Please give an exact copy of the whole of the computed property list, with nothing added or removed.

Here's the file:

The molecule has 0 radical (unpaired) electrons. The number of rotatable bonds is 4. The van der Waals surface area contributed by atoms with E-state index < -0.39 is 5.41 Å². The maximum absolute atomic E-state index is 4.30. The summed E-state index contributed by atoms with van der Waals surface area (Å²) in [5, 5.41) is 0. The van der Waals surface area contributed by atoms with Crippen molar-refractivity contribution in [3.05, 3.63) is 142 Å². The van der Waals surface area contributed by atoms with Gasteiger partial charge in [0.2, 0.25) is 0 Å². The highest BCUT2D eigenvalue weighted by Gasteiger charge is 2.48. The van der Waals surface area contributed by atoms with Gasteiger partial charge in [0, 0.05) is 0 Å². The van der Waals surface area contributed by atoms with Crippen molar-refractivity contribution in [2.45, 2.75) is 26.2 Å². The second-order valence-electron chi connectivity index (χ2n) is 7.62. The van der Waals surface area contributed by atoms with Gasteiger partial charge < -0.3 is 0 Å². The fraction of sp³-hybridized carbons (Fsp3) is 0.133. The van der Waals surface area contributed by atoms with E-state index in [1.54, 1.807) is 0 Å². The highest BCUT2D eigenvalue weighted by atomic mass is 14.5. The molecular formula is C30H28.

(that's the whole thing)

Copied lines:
The molecule has 0 radical (unpaired) electrons. The number of rotatable bonds is 4. The van der Waals surface area contributed by atoms with E-state index < -0.39 is 5.41 Å². The maximum absolute atomic E-state index is 4.30. The summed E-state index contributed by atoms with van der Waals surface area (Å²) in [5, 5.41) is 0. The van der Waals surface area contributed by atoms with Crippen molar-refractivity contribution in [3.05, 3.63) is 142 Å². The van der Waals surface area contributed by atoms with Gasteiger partial charge in [0.2, 0.25) is 0 Å². The highest BCUT2D eigenvalue weighted by Gasteiger charge is 2.48. The van der Waals surface area contributed by atoms with Gasteiger partial charge in [0, 0.05) is 0 Å². The van der Waals surface area contributed by atoms with Crippen molar-refractivity contribution in [2.45, 2.75) is 26.2 Å². The second-order valence-electron chi connectivity index (χ2n) is 7.62. The van der Waals surface area contributed by atoms with Gasteiger partial charge < -0.3 is 0 Å². The fraction of sp³-hybridized carbons (Fsp3) is 0.133. The van der Waals surface area contributed by atoms with E-state index in [1.54, 1.807) is 0 Å². The highest BCUT2D eigenvalue weighted by atomic mass is 14.5. The molecular formula is C30H28.